# A Neural Network in One Minute

If you have used neural networks before, then this simple example might be helpful for seeing how the major parts of Flux work together. Try pasting the code into the REPL prompt.

If you haven't, then you might prefer the Fitting a Straight Line page.

# With Julia 1.7+, this will prompt if neccessary to install everything, including CUDA:
using Flux, Statistics, ProgressMeter

# Generate some data for the XOR problem: vectors of length 2, as columns of a matrix:
noisy = rand(Float32, 2, 1000)                                    # 2×1000 Matrix{Float32}
truth = [xor(col[1]>0.5, col[2]>0.5) for col in eachcol(noisy)]   # 1000-element Vector{Bool}

# Define our model, a multi-layer perceptron with one hidden layer of size 3:
model = Chain(
Dense(2 => 3, tanh),   # activation function inside layer
BatchNorm(3),
Dense(3 => 2),
softmax) |> gpu        # move model to GPU, if available

# The model encapsulates parameters, randomly initialised. Its initial output is:
out1 = model(noisy |> gpu) |> cpu                                 # 2×1000 Matrix{Float32}

# To train the model, we use batches of 64 samples, and one-hot encoding:
target = Flux.onehotbatch(truth, [true, false])                   # 2×1000 OneHotMatrix
# 16-element DataLoader with first element: (2×64 Matrix{Float32}, 2×64 OneHotMatrix)

pars = Flux.params(model)  # contains references to arrays in model
opt = Flux.Adam(0.01)      # will store optimiser momentum, etc.

# Training loop, using the whole data set 1000 times:
losses = []
@showprogress for epoch in 1:1_000
# Evaluate model and loss inside gradient context:
y_hat = model(x)
Flux.crossentropy(y_hat, y)
end
push!(losses, loss)  # logging, outside gradient context
end
end

pars  # parameters, momenta and output have all changed
opt
out2 = model(noisy |> gpu) |> cpu  # first row is prob. of true, second row p(false)

mean((out2[1,:] .> 0.5) .== truth)  # accuracy 94% so far!

using Plots  # to draw the above figure

p_true = scatter(noisy[1,:], noisy[2,:], zcolor=truth, title="True classification", legend=false)
p_raw =  scatter(noisy[1,:], noisy[2,:], zcolor=out1[1,:], title="Untrained network", label="", clims=(0,1))
p_done = scatter(noisy[1,:], noisy[2,:], zcolor=out2[1,:], title="Trained network", legend=false)

plot(p_true, p_raw, p_done, layout=(1,3), size=(1000,330))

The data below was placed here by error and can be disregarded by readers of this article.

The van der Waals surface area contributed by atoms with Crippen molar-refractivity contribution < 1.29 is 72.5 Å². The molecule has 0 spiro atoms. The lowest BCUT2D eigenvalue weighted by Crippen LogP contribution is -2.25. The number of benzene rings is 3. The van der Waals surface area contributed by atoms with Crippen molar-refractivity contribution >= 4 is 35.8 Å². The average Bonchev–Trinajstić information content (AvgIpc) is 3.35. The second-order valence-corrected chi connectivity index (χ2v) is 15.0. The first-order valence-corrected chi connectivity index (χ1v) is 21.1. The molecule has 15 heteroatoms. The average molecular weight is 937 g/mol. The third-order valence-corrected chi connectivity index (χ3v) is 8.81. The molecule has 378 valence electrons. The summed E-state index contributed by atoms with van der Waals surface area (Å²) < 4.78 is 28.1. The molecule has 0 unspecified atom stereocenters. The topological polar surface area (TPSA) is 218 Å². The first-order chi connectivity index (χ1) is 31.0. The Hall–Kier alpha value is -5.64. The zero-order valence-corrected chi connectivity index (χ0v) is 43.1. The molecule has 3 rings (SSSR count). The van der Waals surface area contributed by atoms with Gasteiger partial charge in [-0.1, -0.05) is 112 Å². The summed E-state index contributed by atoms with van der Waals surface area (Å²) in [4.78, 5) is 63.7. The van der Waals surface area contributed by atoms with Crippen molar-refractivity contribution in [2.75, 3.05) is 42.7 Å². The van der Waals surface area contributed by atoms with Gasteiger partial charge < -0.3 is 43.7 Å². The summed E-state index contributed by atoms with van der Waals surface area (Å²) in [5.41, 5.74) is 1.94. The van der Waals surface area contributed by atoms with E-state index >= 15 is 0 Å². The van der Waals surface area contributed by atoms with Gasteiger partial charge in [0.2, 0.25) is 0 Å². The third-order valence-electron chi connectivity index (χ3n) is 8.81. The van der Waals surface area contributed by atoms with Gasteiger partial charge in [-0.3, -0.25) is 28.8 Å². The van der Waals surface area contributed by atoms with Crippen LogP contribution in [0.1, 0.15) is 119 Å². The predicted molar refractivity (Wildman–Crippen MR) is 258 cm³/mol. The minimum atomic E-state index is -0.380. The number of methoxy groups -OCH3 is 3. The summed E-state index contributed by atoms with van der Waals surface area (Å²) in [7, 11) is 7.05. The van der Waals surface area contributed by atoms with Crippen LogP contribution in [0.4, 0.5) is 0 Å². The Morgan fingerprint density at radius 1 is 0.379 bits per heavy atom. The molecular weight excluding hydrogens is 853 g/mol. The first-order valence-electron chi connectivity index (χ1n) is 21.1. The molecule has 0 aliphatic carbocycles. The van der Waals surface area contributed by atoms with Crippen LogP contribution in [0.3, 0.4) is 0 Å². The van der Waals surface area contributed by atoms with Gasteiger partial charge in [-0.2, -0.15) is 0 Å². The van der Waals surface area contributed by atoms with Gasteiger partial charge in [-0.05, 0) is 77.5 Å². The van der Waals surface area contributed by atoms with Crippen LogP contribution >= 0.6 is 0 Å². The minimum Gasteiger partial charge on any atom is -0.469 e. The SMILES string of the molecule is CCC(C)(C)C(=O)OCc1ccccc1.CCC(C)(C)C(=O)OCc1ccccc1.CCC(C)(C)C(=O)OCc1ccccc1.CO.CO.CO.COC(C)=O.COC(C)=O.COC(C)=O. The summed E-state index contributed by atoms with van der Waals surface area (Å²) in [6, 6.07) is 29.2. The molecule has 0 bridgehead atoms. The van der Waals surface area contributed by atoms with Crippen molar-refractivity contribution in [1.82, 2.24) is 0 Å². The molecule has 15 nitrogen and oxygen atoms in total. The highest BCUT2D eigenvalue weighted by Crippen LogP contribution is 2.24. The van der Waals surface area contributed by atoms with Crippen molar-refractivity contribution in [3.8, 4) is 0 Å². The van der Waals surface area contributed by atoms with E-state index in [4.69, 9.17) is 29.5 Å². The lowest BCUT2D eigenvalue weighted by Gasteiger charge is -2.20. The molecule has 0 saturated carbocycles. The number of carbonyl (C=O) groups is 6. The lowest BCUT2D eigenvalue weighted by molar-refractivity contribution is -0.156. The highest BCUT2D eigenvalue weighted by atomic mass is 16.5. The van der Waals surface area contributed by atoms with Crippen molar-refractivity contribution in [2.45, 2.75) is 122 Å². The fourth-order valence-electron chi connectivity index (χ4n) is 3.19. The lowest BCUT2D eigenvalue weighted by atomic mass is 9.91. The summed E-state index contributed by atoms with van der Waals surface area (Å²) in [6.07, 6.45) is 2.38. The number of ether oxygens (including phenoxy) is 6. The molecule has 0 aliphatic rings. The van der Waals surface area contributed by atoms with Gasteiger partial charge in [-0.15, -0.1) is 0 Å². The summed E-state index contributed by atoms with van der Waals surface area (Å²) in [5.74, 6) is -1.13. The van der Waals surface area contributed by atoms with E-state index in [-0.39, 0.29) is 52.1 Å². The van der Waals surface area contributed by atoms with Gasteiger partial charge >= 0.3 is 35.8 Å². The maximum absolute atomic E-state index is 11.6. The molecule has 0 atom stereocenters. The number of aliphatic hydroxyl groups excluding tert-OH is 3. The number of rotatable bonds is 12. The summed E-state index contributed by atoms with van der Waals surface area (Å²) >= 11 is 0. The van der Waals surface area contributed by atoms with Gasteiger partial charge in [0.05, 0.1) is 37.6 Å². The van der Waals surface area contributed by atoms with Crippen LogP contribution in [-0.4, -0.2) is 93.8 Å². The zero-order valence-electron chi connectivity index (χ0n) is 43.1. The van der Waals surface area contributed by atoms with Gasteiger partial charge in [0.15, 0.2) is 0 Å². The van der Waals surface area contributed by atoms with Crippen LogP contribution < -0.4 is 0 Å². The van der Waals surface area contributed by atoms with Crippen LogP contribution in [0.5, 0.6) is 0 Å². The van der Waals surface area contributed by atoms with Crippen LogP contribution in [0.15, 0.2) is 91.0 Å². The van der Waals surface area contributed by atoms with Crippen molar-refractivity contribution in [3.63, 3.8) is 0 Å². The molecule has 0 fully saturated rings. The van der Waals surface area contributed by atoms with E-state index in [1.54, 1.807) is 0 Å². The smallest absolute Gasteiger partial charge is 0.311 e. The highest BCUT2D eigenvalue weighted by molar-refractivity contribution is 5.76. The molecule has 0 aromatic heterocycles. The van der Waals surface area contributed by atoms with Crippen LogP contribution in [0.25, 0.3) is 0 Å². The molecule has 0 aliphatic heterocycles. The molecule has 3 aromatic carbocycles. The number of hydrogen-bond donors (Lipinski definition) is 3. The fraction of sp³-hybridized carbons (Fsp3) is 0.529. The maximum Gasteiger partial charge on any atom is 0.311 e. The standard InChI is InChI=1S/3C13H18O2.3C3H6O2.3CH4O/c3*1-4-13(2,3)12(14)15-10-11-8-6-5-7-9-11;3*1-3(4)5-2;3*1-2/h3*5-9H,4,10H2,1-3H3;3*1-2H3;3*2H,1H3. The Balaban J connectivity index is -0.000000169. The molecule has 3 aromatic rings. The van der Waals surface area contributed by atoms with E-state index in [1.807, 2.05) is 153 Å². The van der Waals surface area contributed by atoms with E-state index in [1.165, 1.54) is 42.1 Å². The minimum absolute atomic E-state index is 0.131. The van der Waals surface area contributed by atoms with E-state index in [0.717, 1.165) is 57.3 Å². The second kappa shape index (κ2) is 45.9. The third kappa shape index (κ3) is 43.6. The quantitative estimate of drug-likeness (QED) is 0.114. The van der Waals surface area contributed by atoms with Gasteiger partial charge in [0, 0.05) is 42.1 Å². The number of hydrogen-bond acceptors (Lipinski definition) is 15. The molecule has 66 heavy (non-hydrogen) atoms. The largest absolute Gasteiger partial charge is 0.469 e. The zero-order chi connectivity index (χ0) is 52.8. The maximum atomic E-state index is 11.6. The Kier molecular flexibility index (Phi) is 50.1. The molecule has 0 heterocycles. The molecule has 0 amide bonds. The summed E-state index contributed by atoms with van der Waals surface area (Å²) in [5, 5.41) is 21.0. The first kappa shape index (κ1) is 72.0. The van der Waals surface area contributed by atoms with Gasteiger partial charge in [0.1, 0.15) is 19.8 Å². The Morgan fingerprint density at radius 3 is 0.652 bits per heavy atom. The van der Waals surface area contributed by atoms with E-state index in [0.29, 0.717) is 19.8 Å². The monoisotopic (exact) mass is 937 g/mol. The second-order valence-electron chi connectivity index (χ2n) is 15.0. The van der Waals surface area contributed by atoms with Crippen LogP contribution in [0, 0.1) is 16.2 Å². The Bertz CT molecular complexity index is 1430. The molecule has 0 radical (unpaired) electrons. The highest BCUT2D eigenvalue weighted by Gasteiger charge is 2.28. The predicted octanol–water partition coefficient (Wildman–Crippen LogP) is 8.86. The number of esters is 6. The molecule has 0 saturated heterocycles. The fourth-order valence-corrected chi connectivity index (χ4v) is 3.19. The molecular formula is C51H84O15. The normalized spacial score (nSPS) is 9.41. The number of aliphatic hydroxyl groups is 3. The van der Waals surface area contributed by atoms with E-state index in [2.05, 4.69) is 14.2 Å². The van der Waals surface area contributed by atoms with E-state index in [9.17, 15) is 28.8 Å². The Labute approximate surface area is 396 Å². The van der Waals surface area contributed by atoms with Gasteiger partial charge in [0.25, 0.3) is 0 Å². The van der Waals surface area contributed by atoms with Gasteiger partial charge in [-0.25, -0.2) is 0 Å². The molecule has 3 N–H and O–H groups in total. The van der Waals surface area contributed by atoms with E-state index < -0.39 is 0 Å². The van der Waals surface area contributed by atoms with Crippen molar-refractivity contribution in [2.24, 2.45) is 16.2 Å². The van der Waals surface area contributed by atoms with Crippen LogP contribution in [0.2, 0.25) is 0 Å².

Here's the loss during training:

plot(losses; xaxis=(:log10, "iteration"),
yaxis="loss", label="per batch")
plot!(n:n:length(losses), mean.(Iterators.partition(losses, n)),
label="epoch mean", dpi=200)

This XOR ("exclusive or") problem is a variant of the famous one which drove Minsky and Papert to invent deep neural networks in 1969. For small values of "deep" – this has one hidden layer, while earlier perceptrons had none. (What they call a hidden layer, Flux calls the output of the first layer, model[1](noisy).)

Since then things have developed a little.

## Features to Note

Some things to notice in this example are:

• The batch dimension of data is always the last one. Thus a 2×1000 Matrix is a thousand observations, each a column of length 2. Flux defaults to Float32, but most of Julia to Float64.

• The model can be called like a function, y = model(x). Each layer like Dense is an ordinary struct, which encapsulates some arrays of parameters (and possibly other state, as for BatchNorm).

• But the model does not contain the loss function, nor the optimisation rule. The Adam object stores between iterations the momenta it needs. And Flux.crossentropy is an ordinary function.

• The do block creates an anonymous function, as the first argument of gradient. Anything executed within this is differentiated.

Instead of calling gradient and update! separately, there is a convenience function train!. If we didn't want anything extra (like logging the loss), we could replace the training loop with the following:

for epoch in 1:1_000
train!(pars, loader, opt) do x, y
y_hat = model(x)
Flux.crossentropy(y_hat, y)
end
end